Plans of conservative pundit William Bennett, a former U.S. Education Secretary, to launch a tuition-free, internet-based charter school in the state of New York have run afoul of state law, New York officials said Dec. 16. The law in question reportedly rules out any charter school unless its students all are educated in one building.
An attorney for the entity governing New York’s charter schools said education officials must reject the application for the New York Virtual Charter School submitted by Bennett’s company, K12 Inc. Bennett’s firm has established similar schools in Pennsylvania, Colorado, Ohio, Idaho, Minnesota, California, and Arkansas.
The State University of New York (SUNY) Board of Trustees, which must approve charter schools, and staff members of SUNY’s Charter School Institute said a charter school such as the one Bennett’s company is proposing for New York could provide top-quality education for any child in the state.
They reportedly agreed such a charter school could be a preferred option for students living in isolated or dangerous neighborhoods, for bullied students, and even for students with unconventional schedules because they are Olympic hopefuls.
The tuition-free school would provide students with home computers, other resources, and teachers online or at the proposed facility in the Syracuse suburb of Fayetteville, a K12 Inc. spokesman said, adding that parental involvement and frequent student assessments are key to his company’s charter schools.
On Dec. 16, however, general counsel Paul O’Neill of SUNY’s Charter School Institute told a committee of trustees that the state’s charter law doesn’t allow for internet-based education delivered via home computers. A provision of the law requires the charter school to be in one building. Bennett’s Virtual Charter School, however, would allow students to be educated from their homes or in small clusters statewide.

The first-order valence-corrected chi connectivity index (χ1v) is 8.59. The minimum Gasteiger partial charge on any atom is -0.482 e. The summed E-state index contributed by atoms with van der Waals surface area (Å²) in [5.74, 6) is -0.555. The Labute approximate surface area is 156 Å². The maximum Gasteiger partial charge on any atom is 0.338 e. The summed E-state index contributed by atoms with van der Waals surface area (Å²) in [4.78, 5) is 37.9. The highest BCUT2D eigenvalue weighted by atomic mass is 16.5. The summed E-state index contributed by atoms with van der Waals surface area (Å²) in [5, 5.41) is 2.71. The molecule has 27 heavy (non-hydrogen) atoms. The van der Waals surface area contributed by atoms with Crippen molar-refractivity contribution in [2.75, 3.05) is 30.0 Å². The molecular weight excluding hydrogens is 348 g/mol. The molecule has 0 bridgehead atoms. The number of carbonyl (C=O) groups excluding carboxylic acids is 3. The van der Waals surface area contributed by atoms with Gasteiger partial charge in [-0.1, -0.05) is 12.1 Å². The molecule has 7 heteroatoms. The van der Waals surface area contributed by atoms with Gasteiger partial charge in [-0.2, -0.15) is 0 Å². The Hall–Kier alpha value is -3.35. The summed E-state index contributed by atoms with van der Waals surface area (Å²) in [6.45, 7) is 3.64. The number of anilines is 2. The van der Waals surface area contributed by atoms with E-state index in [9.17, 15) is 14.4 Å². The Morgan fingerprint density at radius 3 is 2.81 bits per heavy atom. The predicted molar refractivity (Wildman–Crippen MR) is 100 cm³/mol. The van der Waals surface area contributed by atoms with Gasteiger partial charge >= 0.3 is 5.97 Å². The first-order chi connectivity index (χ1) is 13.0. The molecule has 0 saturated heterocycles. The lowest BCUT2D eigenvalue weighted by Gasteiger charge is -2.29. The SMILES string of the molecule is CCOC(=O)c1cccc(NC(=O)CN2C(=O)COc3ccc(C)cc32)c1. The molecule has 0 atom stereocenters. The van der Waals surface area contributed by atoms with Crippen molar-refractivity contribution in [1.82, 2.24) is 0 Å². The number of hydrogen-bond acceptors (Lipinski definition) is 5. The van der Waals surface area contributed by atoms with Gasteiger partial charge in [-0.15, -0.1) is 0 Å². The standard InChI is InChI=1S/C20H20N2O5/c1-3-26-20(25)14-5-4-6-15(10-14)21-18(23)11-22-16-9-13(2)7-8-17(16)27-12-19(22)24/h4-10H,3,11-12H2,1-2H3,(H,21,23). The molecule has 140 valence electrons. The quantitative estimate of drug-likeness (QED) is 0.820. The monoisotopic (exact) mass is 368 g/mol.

“This is exactly the sort of option New York families need,” said SUNY Trustee Candace DeRussy. “It’s high time New York move into the 21st century … I believe it’s irresponsible of us to deny New York families this option.”
The League of Women Voters of New York State, however, said the charter school should be rejected. “It cannot meet the needs of certain at-risk populations; it will lead to re-segregation of education in this state; it cannot maintain the separation of church and state,” said Elsie Wager of the league.
“We’re going to follow the law here,” said SUNY Trustee Edward Cox. “The law is the law.”
Under state law, the SUNY board’s Charter Schools Committee must by Jan. 1 reject K12 Inc.’s application or indicate that it has merit for further review and likely approval. This requirement forced the issue onto the board’s agenda in mid-December.
The virtual schools differ from home schooling in that they are more structured, and the computer and other educational resources would be paid for by state school aid based on the per-pupil funding to the student’s home district.
The school is proposed to handle 1,500 students in kindergarten through seventh grade the first year and grow to 3,500 students in kindergarten through eighth grade.
In October, Bennett opened the Arkansas Virtual School, saying the school will foster greater parental involvement and will feature “a self-paced, customized curriculum that benefits students of all abilities” and “a safe learning environment where character education can be an essential part of the academic program.”
A year ago, the Pennsylvania Virtual Charter School opened in kindergarten through third grade, one of seven “cyber schools” in the state.
“We haven’t had any complaints from that school,” said Jeff McCloud, of the Pennsylvania Education Department.
The Pennsylvania school’s enrollment swelled from 400 students last year in kindergarten through second grade to 1,400 this year in kindergarten through fifth grade, said K12 Inc. spokesman Bryan Flood.
“We’re hopeful we’ll be able to offer this educational opportunity across New York,” Flood said.
SUNY Board of Trustees